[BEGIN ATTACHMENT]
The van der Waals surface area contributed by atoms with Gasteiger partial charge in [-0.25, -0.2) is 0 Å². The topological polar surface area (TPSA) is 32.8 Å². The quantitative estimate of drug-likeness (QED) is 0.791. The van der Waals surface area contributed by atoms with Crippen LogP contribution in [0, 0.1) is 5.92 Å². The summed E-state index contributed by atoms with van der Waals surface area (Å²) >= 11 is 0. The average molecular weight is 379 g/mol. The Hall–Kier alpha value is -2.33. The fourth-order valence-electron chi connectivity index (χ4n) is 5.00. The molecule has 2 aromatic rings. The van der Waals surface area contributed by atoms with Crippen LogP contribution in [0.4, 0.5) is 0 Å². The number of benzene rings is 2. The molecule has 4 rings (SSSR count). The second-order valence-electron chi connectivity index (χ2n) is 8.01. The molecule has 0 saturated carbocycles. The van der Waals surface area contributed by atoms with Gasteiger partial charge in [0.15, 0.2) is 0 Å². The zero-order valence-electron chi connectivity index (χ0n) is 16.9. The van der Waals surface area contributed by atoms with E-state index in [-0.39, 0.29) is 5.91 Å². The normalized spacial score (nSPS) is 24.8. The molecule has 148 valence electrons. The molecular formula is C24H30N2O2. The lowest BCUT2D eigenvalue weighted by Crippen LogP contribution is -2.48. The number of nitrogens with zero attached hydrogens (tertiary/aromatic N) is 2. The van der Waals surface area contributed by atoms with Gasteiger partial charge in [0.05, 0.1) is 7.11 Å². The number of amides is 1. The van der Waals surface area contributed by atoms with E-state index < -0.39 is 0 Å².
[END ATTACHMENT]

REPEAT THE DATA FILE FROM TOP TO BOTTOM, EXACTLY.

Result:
The van der Waals surface area contributed by atoms with Gasteiger partial charge in [-0.25, -0.2) is 0 Å². The topological polar surface area (TPSA) is 32.8 Å². The quantitative estimate of drug-likeness (QED) is 0.791. The van der Waals surface area contributed by atoms with Crippen LogP contribution in [0, 0.1) is 5.92 Å². The summed E-state index contributed by atoms with van der Waals surface area (Å²) >= 11 is 0. The average molecular weight is 379 g/mol. The Hall–Kier alpha value is -2.33. The fourth-order valence-electron chi connectivity index (χ4n) is 5.00. The molecule has 2 aromatic rings. The van der Waals surface area contributed by atoms with Crippen LogP contribution in [0.4, 0.5) is 0 Å². The number of benzene rings is 2. The molecule has 4 rings (SSSR count). The second-order valence-electron chi connectivity index (χ2n) is 8.01. The molecule has 0 saturated carbocycles. The van der Waals surface area contributed by atoms with Gasteiger partial charge in [0.15, 0.2) is 0 Å². The zero-order valence-electron chi connectivity index (χ0n) is 16.9. The van der Waals surface area contributed by atoms with E-state index in [-0.39, 0.29) is 5.91 Å². The normalized spacial score (nSPS) is 24.8. The molecule has 148 valence electrons. The molecular formula is C24H30N2O2. The lowest BCUT2D eigenvalue weighted by Crippen LogP contribution is -2.48. The number of nitrogens with zero attached hydrogens (tertiary/aromatic N) is 2. The van der Waals surface area contributed by atoms with Gasteiger partial charge in [0.05, 0.1) is 7.11 Å². The number of amides is 1. The van der Waals surface area contributed by atoms with E-state index < -0.39 is 0 Å².